I wasn’t just short of blog fodder when I phoned Verizon Wireless customer service earlier this week. I had accidentally deleted one of my favorite games (Zuma) while driving and trying to manage my personal profiles. I was trying to stop my subscription to Running of the Bulls now that it’s August, and I hit the wrong button. As much as I like Glu, I wasn’t ready to pony up a second time for the game. I also wanted to get web service so that I could check out some location services and some photo/mobile blogging services.

I dial Verizon Customer service. (one of two programmed speed dials on my phone.)

Customer Service “How can I help you?”
Julie “Well, I have a list …”
CS (Still in a friendly voice) “What can I help you with?”
Julie “First, I deleted one of my favorite games. Can you give me a credit on my bill so that I can buy it again without having to pay twice?”

Over the course of the next 10 to 12 minutes, he reviews my relationship with them, looks back through all of my charges for the first half of 2005 to see if there is indeed a charge in the $6 to $8 range (the name of the game never showed on my bill – just a random generic term that indicates I bought “something”), makes the decision to give me credit, and processes it. Phew … I won’t be double-booked for $7.50.

I thanked him. Initially I had no idea what to expect, but I was really pleased that they gave me the benefit of the doubt. I was wondering though a) how many calls just like this they get b) cost of the calls due to length and c) how much revenue they forgo for refunds.

Julie: “I’d like to turn on my web access.”
CS: “Ok.”
(Five minutes or so)
CS: “Did you know that Vcast is available in San Francisco? If you sign up for that service, you can have web access as part of the bundle.”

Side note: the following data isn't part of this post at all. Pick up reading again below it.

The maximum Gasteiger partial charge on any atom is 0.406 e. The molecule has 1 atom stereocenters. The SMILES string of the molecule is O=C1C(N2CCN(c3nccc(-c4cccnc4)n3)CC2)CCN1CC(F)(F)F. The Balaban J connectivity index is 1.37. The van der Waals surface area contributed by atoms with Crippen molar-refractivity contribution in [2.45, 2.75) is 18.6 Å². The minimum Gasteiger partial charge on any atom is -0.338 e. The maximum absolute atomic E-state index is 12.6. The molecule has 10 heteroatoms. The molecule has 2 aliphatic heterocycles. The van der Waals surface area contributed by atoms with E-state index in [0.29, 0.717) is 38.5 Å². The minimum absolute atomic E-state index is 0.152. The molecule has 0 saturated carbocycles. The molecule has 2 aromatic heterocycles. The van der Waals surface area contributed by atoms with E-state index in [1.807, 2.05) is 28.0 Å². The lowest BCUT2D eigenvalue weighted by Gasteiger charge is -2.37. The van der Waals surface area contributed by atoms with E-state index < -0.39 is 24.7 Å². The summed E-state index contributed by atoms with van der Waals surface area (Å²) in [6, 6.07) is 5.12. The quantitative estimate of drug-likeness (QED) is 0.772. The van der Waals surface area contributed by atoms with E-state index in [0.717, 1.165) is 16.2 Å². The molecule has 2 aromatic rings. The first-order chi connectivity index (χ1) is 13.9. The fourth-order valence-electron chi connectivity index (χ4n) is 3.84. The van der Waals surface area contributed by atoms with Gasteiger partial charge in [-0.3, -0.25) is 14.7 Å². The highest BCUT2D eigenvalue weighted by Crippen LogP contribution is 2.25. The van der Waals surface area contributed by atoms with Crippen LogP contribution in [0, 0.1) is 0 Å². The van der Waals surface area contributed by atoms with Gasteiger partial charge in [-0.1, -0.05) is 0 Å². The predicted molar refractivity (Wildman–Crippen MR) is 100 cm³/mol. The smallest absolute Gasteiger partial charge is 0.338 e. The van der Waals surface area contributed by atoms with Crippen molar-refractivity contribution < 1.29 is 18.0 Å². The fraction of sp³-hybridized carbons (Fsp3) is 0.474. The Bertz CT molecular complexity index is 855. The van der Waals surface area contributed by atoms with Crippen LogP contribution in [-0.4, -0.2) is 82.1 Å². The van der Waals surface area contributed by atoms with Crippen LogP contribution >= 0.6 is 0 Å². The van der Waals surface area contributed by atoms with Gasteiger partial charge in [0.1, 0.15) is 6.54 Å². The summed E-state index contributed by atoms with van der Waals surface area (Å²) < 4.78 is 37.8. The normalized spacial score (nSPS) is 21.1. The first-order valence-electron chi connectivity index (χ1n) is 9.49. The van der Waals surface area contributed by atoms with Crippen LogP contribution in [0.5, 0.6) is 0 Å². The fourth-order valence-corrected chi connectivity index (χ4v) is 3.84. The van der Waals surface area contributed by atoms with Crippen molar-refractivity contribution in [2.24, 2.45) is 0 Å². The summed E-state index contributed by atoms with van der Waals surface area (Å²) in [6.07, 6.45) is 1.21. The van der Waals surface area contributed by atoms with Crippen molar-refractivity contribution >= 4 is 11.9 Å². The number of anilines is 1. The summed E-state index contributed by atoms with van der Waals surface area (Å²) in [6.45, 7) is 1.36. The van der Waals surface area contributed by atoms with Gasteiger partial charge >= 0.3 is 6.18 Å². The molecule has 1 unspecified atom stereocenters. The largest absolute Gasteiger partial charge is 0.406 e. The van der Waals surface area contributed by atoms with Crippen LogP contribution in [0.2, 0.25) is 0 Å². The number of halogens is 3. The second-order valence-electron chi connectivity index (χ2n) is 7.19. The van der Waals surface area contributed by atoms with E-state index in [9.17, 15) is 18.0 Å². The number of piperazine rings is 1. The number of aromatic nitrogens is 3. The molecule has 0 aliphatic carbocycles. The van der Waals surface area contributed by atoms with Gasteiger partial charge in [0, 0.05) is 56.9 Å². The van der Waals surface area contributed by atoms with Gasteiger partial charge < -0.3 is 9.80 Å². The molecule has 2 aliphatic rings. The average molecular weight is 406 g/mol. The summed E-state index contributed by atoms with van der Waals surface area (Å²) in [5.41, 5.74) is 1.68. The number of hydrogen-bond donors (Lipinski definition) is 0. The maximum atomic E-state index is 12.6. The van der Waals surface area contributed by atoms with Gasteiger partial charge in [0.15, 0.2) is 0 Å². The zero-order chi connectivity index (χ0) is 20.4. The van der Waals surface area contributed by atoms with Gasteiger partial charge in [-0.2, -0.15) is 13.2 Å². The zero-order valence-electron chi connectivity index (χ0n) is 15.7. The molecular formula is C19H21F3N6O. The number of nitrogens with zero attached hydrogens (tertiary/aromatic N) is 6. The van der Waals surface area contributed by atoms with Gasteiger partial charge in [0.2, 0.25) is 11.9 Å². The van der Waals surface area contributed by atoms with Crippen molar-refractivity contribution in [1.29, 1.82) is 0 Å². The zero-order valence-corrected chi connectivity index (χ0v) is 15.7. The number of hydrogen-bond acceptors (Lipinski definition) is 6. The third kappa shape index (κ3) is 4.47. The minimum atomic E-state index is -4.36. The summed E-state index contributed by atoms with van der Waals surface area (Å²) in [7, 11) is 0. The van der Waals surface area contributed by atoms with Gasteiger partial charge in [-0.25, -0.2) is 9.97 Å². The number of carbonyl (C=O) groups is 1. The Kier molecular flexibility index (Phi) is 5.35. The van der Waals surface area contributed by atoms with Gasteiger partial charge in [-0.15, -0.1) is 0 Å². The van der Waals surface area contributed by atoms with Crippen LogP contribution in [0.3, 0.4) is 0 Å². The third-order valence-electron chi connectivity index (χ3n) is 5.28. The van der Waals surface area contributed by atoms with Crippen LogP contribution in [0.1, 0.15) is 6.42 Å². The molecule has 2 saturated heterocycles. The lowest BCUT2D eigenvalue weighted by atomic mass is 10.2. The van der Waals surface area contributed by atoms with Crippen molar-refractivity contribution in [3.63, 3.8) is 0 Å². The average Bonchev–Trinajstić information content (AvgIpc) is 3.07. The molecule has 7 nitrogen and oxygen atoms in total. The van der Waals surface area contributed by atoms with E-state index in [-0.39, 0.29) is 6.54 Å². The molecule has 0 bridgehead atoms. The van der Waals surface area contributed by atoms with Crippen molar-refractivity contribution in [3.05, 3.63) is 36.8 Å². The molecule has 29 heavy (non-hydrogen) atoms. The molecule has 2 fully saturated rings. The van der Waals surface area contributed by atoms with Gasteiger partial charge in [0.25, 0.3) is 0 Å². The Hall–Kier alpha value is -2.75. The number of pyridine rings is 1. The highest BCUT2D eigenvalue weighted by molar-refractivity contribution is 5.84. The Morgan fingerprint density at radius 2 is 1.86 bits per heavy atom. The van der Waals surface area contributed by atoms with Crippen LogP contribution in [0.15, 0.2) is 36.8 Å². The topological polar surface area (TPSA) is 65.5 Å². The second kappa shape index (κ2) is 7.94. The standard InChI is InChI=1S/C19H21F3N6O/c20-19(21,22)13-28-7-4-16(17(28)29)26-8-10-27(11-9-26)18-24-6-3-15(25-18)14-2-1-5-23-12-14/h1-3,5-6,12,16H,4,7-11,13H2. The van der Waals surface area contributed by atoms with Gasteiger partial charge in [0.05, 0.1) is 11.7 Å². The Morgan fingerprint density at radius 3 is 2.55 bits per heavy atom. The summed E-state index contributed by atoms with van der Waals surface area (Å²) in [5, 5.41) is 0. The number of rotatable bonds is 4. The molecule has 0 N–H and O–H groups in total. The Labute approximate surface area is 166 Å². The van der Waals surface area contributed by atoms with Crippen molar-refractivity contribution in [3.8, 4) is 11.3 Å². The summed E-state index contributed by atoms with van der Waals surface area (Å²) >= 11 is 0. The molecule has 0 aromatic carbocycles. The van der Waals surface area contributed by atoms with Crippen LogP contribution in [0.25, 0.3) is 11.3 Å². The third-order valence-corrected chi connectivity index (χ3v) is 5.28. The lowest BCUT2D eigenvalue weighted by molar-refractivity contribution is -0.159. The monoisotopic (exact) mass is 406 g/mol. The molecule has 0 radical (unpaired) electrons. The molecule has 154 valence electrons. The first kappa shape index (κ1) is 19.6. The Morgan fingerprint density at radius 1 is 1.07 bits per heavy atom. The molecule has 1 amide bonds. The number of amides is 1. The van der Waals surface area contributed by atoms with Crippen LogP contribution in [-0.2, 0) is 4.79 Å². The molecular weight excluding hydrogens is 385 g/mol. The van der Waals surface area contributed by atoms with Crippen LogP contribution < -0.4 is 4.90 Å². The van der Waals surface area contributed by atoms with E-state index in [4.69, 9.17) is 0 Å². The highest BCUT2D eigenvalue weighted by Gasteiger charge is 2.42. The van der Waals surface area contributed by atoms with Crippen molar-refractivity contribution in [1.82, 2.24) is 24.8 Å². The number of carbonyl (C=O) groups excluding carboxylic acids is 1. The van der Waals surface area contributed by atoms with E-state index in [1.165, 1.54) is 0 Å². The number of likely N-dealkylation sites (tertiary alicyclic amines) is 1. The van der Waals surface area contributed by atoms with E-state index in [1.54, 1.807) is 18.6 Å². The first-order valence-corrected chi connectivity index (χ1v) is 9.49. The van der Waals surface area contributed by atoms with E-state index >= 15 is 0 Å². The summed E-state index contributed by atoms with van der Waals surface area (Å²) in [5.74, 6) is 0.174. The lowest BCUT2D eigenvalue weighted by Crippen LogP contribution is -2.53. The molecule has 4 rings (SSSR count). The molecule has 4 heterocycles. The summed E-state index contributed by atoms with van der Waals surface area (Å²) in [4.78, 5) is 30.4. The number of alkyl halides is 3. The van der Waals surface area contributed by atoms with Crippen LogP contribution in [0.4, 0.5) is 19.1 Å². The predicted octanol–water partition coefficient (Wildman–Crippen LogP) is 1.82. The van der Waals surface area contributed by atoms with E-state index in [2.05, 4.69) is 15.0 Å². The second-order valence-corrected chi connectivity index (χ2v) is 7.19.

Julie: “Do I get two months for free?”
CS: “No, just one these days.”
Julie: “That’s not fair, but ok. Actually, I didn’t realize the Verizon had rolled out its EVDO service to SF.”
CS: “My materials show that it is ‘in and around San Francisco and San Jose.”
Julie “My phone just has a 1X symbol on it.”

About 20 minutes go by. I’m asked to turn my phone off and on. I’m asked to try to launch video services, etc. After help from a supervisor, he finally concludes that there is no EVDO in San Francisco – well, at least not Verizon’s.

Now I want to try out Intercasting’s Rabble service, but I can not find the getMESSAGING menu item or Rabble on my phone menu.

Julie: “Can you help me to find Rabble on my phone?”
CS: “Rabble?”
Julie: “Rabble. R-a-b-b-l-e. Rabble”
CS: “What is it? Can you forward me the press release?”

I honestly feel bad for this guy and the customer service folks at this point. A proliferation of handsets, varying availability of applications, varying degrees of 3G coverage – must be driving the cost of customer service through the roof.

My call lasted 42 minutes.

August 4th, 2005

The Banning of Free Wi-Fi

You’ve probably seen the news coming out of Boston that Massport is asking Continental Airlines to stop offering free Wi-Fi at its airport lounge. Ironic given that unlicensed spectrum is meant to be “available” provided that the users follow a set of guidelines.

Massport doesn’t have much reason to worry yet. Our research shows that the majority of Wi-Fi users will only use the service if it is free. It is true that airports and hotels have a higher percentage of traffic willing to pay. (See research) If too many travelers freeload from Continental’s network, they are likely to take action themselves to prevent the service from being degraded to the point that their customers are actually willing to go somewhere else and pay for the service. The industry is still new. Allowing travelers to trial the service for free is likely to driver longer term demand – even for the paid service.

August 1st, 2005

My Ringback Tone … Really, I’m ok

My friends tired of the “Friends” theme song a while back. Moreover, they didn’t think it “fit” me – whatever that means. Perhaps they know that I had never seen a Friends episode until it was in its final season, and then watched only one or two.

Not wanting to “rent” a new ringback tone, I switched back to Green Day’s Blvd of Broken Dreams at the end of last week. I received two voicemail messages from friends expressing concern for me and asking if I were “ok” and what they should be reading into my ringback tone. My answer is “nothing.” I’ve haven’t yet adopted the ring tone as a statement about my self.

I’ll shop for something new when I get the chance.